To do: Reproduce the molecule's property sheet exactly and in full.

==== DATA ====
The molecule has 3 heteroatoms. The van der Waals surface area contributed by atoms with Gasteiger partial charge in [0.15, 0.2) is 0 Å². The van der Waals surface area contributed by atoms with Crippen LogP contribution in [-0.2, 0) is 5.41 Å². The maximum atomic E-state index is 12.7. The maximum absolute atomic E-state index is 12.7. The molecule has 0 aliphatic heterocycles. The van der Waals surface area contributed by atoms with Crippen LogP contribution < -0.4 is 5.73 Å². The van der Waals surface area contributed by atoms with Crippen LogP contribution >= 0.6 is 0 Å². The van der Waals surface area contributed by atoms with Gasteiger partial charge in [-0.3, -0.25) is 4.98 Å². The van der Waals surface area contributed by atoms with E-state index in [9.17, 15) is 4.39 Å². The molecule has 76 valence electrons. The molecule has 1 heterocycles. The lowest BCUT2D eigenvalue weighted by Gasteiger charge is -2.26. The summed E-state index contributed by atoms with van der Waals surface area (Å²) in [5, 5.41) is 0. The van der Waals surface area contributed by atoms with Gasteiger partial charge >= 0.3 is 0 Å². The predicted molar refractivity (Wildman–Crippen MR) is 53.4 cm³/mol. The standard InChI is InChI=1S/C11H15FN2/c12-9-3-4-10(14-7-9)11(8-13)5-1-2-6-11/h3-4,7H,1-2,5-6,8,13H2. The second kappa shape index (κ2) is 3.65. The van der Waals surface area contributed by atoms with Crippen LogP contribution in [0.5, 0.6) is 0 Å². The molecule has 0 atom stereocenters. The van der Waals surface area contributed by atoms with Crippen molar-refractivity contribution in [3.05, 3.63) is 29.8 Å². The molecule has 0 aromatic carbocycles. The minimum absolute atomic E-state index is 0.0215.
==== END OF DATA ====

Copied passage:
The molecule has 3 heteroatoms. The van der Waals surface area contributed by atoms with Gasteiger partial charge in [0.15, 0.2) is 0 Å². The van der Waals surface area contributed by atoms with Crippen LogP contribution in [-0.2, 0) is 5.41 Å². The maximum atomic E-state index is 12.7. The maximum absolute atomic E-state index is 12.7. The molecule has 0 aliphatic heterocycles. The van der Waals surface area contributed by atoms with Crippen LogP contribution < -0.4 is 5.73 Å². The van der Waals surface area contributed by atoms with Crippen LogP contribution >= 0.6 is 0 Å². The van der Waals surface area contributed by atoms with Gasteiger partial charge in [-0.3, -0.25) is 4.98 Å². The van der Waals surface area contributed by atoms with E-state index in [9.17, 15) is 4.39 Å². The molecule has 76 valence electrons. The molecule has 1 heterocycles. The lowest BCUT2D eigenvalue weighted by Gasteiger charge is -2.26. The summed E-state index contributed by atoms with van der Waals surface area (Å²) in [5, 5.41) is 0. The van der Waals surface area contributed by atoms with Gasteiger partial charge >= 0.3 is 0 Å². The predicted molar refractivity (Wildman–Crippen MR) is 53.4 cm³/mol. The standard InChI is InChI=1S/C11H15FN2/c12-9-3-4-10(14-7-9)11(8-13)5-1-2-6-11/h3-4,7H,1-2,5-6,8,13H2. The second kappa shape index (κ2) is 3.65. The van der Waals surface area contributed by atoms with Crippen LogP contribution in [0.5, 0.6) is 0 Å². The molecule has 0 atom stereocenters. The van der Waals surface area contributed by atoms with Crippen molar-refractivity contribution in [3.05, 3.63) is 29.8 Å². The molecule has 0 aromatic carbocycles. The minimum absolute atomic E-state index is 0.0215.